Loss Control Insights for Contractors
Strategies for Preventing Backover Accidents
When you’re setting up a work zone, you probably spend a good amount of effort protecting your people and property from nearby vehicle traffic. Careless or confused drivers pose a danger to your roadside employees, but did you know that workers are actually more likely to be hit and killed by a construction vehicle that’s working inside the work zone?
The hazard you never saw coming
A backover incident happens when a worker is struck by a backing vehicle. Backovers can be caused by a variety of factors, including employees who are distracted or working in the vehicle’s blind spot, drivers who assume the path is clear, and faulty or inaudible backup alarms. Workers may also fall from a vehicle which then backs over them as it continues to move. Despite the wide range of causes, backovers are preventable with adequate planning, communication and technology.
|Vehicles Causing the Most Backover Fatalities 2005-2010*|
*OSHA Integrated Management System data
Minimize backing with an internal traffic control plan
An internal traffic control plan is an effective way to minimize interaction between construction vehicles and workers on foot by creating routes and operating procedures for large trucks delivering materials. Routes are designed to minimize backing and ensure all parties operating within the activity area know the locations of people and equipment. By restricting vehicles to certain areas and making their actions more predictable, you make it easier for employees to avoid the hazard entirely.
- Guidance: Developing Internal Traffic Control Plans for Work Zones
- Fact Sheet: Internal Traffic Control Plans for Work Zones
Communicate with employees about changes to hazards
Daily huddles are a quick and easy way for supervisors to inform workers of what’s going on that day. Besides promoting safety and hazard awareness, they can help make your crew more productive and organized. Hold huddles in the morning and keep them short. Want to go for extra credit? Hold an afternoon huddle as well to review the day’s progress and plan for tomorrow.
- Using Daily Huddles to Keep Your Crews Focused and Productive
Use spotters to help drivers avoid people and hazards
Do drivers on your jobs use spotters every time they back a vehicle? If not, maybe they should. According to OSHA, spotters are a proven method for protecting employees on foot behind vehicles with obstructed views. But spotters need to be on guard to avoid being backed over themselves.
Drivers and spotters should agree on hand signals beforehand, and drivers should stop backing immediately if they lose sight of the spotter. Spotters should wear appropriate high-visibility clothing and be free of distractions, such as other duties assigned simultaneously, cell phones, etc.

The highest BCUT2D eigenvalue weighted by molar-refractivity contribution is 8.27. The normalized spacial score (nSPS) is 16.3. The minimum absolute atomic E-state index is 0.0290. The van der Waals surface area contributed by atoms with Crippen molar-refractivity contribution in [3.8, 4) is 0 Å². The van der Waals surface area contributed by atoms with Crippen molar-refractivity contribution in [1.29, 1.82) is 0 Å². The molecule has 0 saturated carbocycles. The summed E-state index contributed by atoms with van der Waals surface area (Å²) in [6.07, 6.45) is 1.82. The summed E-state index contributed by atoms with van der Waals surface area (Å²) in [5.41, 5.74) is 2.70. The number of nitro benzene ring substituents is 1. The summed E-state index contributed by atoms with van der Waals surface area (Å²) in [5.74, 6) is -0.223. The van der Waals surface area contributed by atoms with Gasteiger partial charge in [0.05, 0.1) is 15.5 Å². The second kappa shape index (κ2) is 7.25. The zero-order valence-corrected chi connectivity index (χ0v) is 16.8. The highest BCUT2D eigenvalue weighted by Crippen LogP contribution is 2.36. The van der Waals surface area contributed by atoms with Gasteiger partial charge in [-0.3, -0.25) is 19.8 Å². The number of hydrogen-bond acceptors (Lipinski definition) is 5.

- OSHA: Spotter Safety
- Spotters: A Critical Element of Site Safety
Teach operators to recognize their blind spots
Different types of construction vehicles have different blind spots, which affect how they can be backed safely. Whether they are driving a dozer or a dump truck, operators should be familiar with the unique limitations of the equipment they are using. Provide training using equipment diagrams that display blind spots, or better yet, conduct hands-on blind spot training with this exercise. For pickup trucks and passenger vehicles, try this technique for adjusting mirrors to minimize blind spots.
- NIOSH: Construction Equipment Visibility Diagrams
- Know the Blind Spots Poster
Help workers dress for success
Anyone working around big trucks and construction equipment should be wearing high-visibility safety apparel. At a minimum you should be outfitting workers in Class 2 vests, however Class 3 apparel offers significantly greater visibility, which can help prevent backovers.
- Increasing the Work Zone Worker’s Visibility Through High-Visibility Safety Apparel
Consider new technology for preventing backovers
A variety of new technologies are available to help prevent backover incidents. Backup cameras are familiar to us in passenger vehicles, and they are also available as optional equipment on some construction vehicles. Aftermarket cameras are also available for retrofitting older pieces of equipment.
Proximity detection systems and tag-based systems use radar, ultrasonic systems and electromagnetic fields to alert drivers when an object or person is in the path of the vehicle or mobile equipment.